COVID-19 Dairy Impact Analysis

James Caffyn joins us from GIRA to share his thoughts on how the COVID-19 Pandemic has impacted the dairy industry, and how we can prepare to get through this. 

24 Jun 2020

5 min

#News #Global #COVID-19

The Covid-19 Impact on Dairy

Covid-19 has already had global effects, with significant economic implications across all regions. The dairy industry has already seen negative impacts, essentially due to the unprecedented global halt to foodservice and consumers downtrading away from added value.

But along with pharmacy and some hi-tech, dairy will certainly be more sheltered from the global downturn than most sectors.

As we saw in 2009/10, it can take some time for consumers to return to more expensive added value and convenience products.

GIRA predicts that dairy consumption in the EU and the US will fall sharply in 2Q20 hit by the first wave of Covid-19 induced restrictions, with subsequent declines increasingly driven by the ensuing economic fallout. 

However, unlike the long 2008 economic crash, a faster rebound in demand is expected, with China in particular helping.

Both the EU and US will be hard hit, but the stronger than anticipated lift in retail sales has helped temper the supply and demand imbalance.

Responses at a farm level have varied between markets, with efforts made in the US to reduce the volume of milk entering the formal channels and therefore temper the extent of the supply and demand imbalance. However, the greater foodservice exposure here will be an issue, particularly for cheese. 

The tipping of US milk has not been mirrored in the EU, and as such, supply and demand is expected to be more imbalanced.

Government Response Impact  

Major government efforts underway may provide some short-term support to the industry.

However, the inevitable market imbalances will result in the development of stocks, particularly for cheese in the EU and cheese and SMP in the US; SMP intervention stocks could develop in the EU, and India is also accumulating significant SMP stocks.

As we have seen not so long ago with SMP in the EU, any large public stock overhang will have negative price implications for some time into the future, and not just in the EU.

In both the EU and the US, policies to temper the impact of Covid-19 on dairy look to take product out of the supply chain.

But they diverge when it comes to how this is to be done; EU policy will result in public and probably also private stock accumulation, whilst US policy will initially divert product to other sales channels such as food banks.

US policy could result in greater short-term market stress but could result in a more rapid recovery. While EU policy may limit the immediate downside, it could well result in a prolonged period of suppressed dairy prices.

All dairy commodity prices are expected to trend down through 2020, with the largest drop expected in 2/3Q20.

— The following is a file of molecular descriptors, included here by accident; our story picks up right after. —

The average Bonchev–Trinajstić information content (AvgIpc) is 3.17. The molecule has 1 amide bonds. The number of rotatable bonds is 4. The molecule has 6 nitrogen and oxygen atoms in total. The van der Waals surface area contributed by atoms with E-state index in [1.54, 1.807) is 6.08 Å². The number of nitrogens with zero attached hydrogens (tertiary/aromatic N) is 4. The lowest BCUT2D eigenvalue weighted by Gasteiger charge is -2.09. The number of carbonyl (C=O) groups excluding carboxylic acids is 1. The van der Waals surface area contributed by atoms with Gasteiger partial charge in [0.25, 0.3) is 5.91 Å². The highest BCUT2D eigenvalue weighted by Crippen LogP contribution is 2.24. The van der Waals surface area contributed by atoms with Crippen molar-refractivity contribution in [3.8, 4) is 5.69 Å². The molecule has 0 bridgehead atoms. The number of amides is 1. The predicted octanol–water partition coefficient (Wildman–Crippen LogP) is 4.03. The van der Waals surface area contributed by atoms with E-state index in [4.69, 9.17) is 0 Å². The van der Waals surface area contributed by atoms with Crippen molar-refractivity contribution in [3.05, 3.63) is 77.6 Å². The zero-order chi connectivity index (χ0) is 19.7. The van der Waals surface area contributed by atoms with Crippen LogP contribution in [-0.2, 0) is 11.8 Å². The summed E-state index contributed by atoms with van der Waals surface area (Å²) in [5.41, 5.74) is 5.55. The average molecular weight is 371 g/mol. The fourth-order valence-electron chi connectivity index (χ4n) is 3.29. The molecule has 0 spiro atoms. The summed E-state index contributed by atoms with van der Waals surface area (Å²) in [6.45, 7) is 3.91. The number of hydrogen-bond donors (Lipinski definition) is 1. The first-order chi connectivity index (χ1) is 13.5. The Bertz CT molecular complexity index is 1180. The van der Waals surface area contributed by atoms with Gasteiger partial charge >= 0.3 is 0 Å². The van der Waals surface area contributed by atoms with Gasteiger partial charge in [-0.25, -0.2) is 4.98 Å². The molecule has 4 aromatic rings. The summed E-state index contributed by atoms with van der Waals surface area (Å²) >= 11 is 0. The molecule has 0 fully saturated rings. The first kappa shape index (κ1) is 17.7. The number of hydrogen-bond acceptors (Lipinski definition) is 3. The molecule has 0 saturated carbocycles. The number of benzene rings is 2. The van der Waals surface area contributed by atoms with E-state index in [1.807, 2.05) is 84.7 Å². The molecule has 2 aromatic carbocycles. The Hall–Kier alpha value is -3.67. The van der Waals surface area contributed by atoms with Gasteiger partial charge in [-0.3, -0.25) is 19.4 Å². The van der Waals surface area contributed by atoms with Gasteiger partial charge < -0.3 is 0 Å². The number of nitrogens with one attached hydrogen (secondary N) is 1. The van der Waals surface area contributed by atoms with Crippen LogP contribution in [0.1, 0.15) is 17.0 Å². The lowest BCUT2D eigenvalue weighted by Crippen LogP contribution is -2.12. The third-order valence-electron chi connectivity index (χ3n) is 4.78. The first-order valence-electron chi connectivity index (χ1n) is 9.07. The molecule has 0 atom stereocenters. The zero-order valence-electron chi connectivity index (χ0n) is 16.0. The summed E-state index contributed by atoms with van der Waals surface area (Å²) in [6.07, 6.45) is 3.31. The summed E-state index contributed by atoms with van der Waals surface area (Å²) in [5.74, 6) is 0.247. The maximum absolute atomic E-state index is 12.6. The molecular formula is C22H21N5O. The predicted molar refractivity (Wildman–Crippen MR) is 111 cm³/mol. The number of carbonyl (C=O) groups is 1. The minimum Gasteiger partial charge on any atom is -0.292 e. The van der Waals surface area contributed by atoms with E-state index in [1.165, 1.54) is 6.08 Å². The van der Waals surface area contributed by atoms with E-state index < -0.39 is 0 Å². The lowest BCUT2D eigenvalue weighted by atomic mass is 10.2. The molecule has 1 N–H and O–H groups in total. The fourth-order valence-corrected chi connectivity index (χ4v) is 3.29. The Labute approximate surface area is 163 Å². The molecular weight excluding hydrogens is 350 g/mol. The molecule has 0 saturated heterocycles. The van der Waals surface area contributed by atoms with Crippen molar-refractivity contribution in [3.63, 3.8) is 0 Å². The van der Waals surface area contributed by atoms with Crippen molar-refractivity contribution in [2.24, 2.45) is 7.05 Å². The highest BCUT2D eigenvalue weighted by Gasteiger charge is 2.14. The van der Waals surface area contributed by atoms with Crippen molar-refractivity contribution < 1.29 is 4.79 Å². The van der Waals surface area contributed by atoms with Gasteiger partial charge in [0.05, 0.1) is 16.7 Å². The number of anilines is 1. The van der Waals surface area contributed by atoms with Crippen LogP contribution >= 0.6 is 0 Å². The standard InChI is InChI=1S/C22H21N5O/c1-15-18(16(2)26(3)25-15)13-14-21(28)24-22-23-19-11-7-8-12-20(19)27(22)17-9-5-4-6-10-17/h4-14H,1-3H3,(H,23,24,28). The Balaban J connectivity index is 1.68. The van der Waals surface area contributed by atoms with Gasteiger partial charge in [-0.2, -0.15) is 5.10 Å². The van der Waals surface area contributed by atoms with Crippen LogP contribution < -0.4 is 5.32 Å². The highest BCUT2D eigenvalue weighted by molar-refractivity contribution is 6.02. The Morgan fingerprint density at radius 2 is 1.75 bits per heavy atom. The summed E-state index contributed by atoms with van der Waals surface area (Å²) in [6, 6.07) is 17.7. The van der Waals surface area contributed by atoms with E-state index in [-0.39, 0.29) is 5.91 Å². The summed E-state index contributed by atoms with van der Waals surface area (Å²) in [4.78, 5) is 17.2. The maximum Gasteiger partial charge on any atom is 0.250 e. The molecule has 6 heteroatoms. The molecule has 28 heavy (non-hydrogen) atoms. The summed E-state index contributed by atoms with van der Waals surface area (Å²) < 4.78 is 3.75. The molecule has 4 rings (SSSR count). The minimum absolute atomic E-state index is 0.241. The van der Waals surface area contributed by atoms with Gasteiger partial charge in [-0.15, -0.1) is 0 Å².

James Caffyn | GIRA

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The strong retail lift and disproportionate food expenditure are likely to impact the depth of the price decline.

The major question remains whether this can be maintained as lockdown eases, government income support perhaps wanes, and expenditure patterns return to normal to the detriment of food and drink.

Whilst China currently represents the only bright spot, the scale of its imports will not be sufficient to support the industry. The short-term price lifts in the EU; US markets are likely to be short-lived, with many of the limited fundamentals supporting these likely to dissipate and with this, much of the positive market sentiment.

It is likely the volume loss for markets will be less extreme than initially envisaged, but from a value perspective, this will be a tough 12-18 months for the dairy industry globally.

Corporate Evolution & Opportunities

Those with stronger balance sheets will be best positioned to weather the storm and take advantage of the considerable opportunities for expansion and market share gains that will likely ensue when the recovery comes. 

The best-equipped companies will look to rapidly adjust their strategies to fit with the “new normal” dairy world post-COVID-19. Several already underlying trends are likely to be accelerated by Covid-19.

Sustainability has been gaining traction for years already; assuming consumer spending power is not too badly hit, it is plausible to imagine a post-COVID world where sustainability will have an even greater impact on consumer purchasing. Increased supply chain scrutiny is likely to take place.

It will be key for dairies to capitalise on sales channel shifts, with more lean, flexible and agile corporate structures required to take advantage of these opportunities.

In the wake of Covid-19, health and food-as-medicine could take off again; the importance of science in consumer choice will likely further increase, with major implications for both products and production methods. This could also act to accelerate the advance of dairy alternatives.

In Conclusion

Most dairy processor margins will be highly pressured in the coming months. Any unjustifiably high corporate valuations will fall sharply, and for some, opportunities will develop to expand by acquisition into new product categories, growing brand portfolios and entering new geographies.  

The author

James Caffyn

Senior Consultant, GIRA

James Caffyn is a Senior Consultant with Gira responsible for managing a wide range of strategy and due diligence projects throughout the value chain in emerging and developed markets. Whilst working in a range of food and drink industries, he specialises in the animal protein and dairy sectors and has managed projects for leading global companies, with a focus on growth, market entrance & investment strategy.

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